This is similar to how moisture in the air inside a car condenses on the windshield on a rainy day. The reheater then restores the dehumidified air to room temperatures and is pumped back to the room. The float switch fitted in the reservoir turns the fan off when the bucket is full. It also triggers an indicator light that signals that the bucket needs to be emptied.
Not all dehumidifiers work by refrigeration. Some work by using adsorbent materials to suck water from the air. After the material extracts water from the air, it is heated, and water drips to the tank at the bottom of the machine. These kinds of dehumidifiers are known as Desiccant Dehumidifiers.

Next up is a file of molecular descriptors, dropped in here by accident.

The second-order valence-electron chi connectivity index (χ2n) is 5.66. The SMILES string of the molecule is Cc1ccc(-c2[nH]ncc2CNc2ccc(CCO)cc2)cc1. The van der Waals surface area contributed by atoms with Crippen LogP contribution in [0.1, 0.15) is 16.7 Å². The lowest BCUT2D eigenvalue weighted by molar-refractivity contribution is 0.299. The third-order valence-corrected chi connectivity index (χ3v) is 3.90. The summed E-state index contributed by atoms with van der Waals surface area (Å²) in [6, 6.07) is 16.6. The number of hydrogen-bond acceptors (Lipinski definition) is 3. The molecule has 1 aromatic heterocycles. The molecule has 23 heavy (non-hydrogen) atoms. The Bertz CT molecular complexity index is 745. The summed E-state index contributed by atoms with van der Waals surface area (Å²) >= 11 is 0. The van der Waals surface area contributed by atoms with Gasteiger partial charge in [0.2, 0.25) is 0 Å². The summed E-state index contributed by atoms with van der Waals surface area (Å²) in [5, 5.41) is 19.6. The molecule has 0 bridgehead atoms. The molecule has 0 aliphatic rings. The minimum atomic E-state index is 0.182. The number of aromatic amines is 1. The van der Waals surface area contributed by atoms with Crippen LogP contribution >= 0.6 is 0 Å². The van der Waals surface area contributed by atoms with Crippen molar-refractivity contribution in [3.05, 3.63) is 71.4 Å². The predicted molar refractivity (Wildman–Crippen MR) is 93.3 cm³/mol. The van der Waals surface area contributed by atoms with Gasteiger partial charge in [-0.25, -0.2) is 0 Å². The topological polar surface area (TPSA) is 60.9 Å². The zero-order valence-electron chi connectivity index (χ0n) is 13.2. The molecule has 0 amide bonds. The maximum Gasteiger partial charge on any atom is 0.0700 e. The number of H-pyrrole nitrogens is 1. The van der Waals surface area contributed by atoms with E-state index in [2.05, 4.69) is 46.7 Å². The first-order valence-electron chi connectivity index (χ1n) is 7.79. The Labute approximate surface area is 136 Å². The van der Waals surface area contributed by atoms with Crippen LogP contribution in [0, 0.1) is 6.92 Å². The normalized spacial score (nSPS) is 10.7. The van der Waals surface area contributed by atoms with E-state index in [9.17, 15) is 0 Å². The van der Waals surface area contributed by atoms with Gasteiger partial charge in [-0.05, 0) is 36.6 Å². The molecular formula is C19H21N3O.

They work best in areas with lower temperatures – the type of localities you might expect your conservatory, garage, or an unheated basement that’s no warmer than 10 degrees. It is alleged that descant dehumidifiers use more energy than refrigerant dehumidifiers since they use heat to warm the absorption material.
Most dehumidifiers also have a humidistat, which enables you to set your ideal degree of relative humidity. A humidistat has two sections: a relay amplifier and a sensing element. The sensing element incorporates two other metal transmitters, and changes in relative humidity will cause electrical resistance between those conduits. The relay amplifier gauges this resistance and sends a sign to switch the dehumidifier on or off. These essential parts add up to a machine that makes your home feel a lot better.
When Should I Use a Dehumidifier?